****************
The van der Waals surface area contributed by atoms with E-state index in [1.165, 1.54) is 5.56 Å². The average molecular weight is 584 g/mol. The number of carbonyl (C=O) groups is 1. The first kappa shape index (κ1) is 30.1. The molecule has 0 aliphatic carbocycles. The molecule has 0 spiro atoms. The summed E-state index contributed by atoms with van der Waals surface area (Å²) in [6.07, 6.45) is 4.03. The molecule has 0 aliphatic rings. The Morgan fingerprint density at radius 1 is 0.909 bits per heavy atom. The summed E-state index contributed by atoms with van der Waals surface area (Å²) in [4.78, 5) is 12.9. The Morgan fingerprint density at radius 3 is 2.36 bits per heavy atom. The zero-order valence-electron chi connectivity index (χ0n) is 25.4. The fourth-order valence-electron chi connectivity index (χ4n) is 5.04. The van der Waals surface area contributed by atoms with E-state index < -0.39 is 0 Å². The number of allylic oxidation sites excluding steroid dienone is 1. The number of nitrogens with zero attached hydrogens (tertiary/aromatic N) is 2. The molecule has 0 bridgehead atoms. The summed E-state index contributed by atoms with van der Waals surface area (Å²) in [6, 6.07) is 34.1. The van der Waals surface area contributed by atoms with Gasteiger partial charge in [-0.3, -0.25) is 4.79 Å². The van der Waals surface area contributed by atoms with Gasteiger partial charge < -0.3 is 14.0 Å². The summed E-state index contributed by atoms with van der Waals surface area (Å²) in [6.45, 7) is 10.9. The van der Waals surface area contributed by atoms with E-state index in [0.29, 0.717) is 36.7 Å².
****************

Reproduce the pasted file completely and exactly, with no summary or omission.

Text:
The van der Waals surface area contributed by atoms with E-state index in [1.165, 1.54) is 5.56 Å². The average molecular weight is 584 g/mol. The number of carbonyl (C=O) groups is 1. The first kappa shape index (κ1) is 30.1. The molecule has 0 aliphatic carbocycles. The molecule has 0 spiro atoms. The summed E-state index contributed by atoms with van der Waals surface area (Å²) in [6.07, 6.45) is 4.03. The molecule has 0 aliphatic rings. The Morgan fingerprint density at radius 1 is 0.909 bits per heavy atom. The summed E-state index contributed by atoms with van der Waals surface area (Å²) in [4.78, 5) is 12.9. The Morgan fingerprint density at radius 3 is 2.36 bits per heavy atom. The zero-order valence-electron chi connectivity index (χ0n) is 25.4. The fourth-order valence-electron chi connectivity index (χ4n) is 5.04. The van der Waals surface area contributed by atoms with E-state index < -0.39 is 0 Å². The number of allylic oxidation sites excluding steroid dienone is 1. The number of nitrogens with zero attached hydrogens (tertiary/aromatic N) is 2. The molecule has 0 bridgehead atoms. The summed E-state index contributed by atoms with van der Waals surface area (Å²) in [6, 6.07) is 34.1. The van der Waals surface area contributed by atoms with Gasteiger partial charge in [-0.3, -0.25) is 4.79 Å². The van der Waals surface area contributed by atoms with Gasteiger partial charge < -0.3 is 14.0 Å². The summed E-state index contributed by atoms with van der Waals surface area (Å²) in [6.45, 7) is 10.9. The van der Waals surface area contributed by atoms with E-state index in [0.29, 0.717) is 36.7 Å².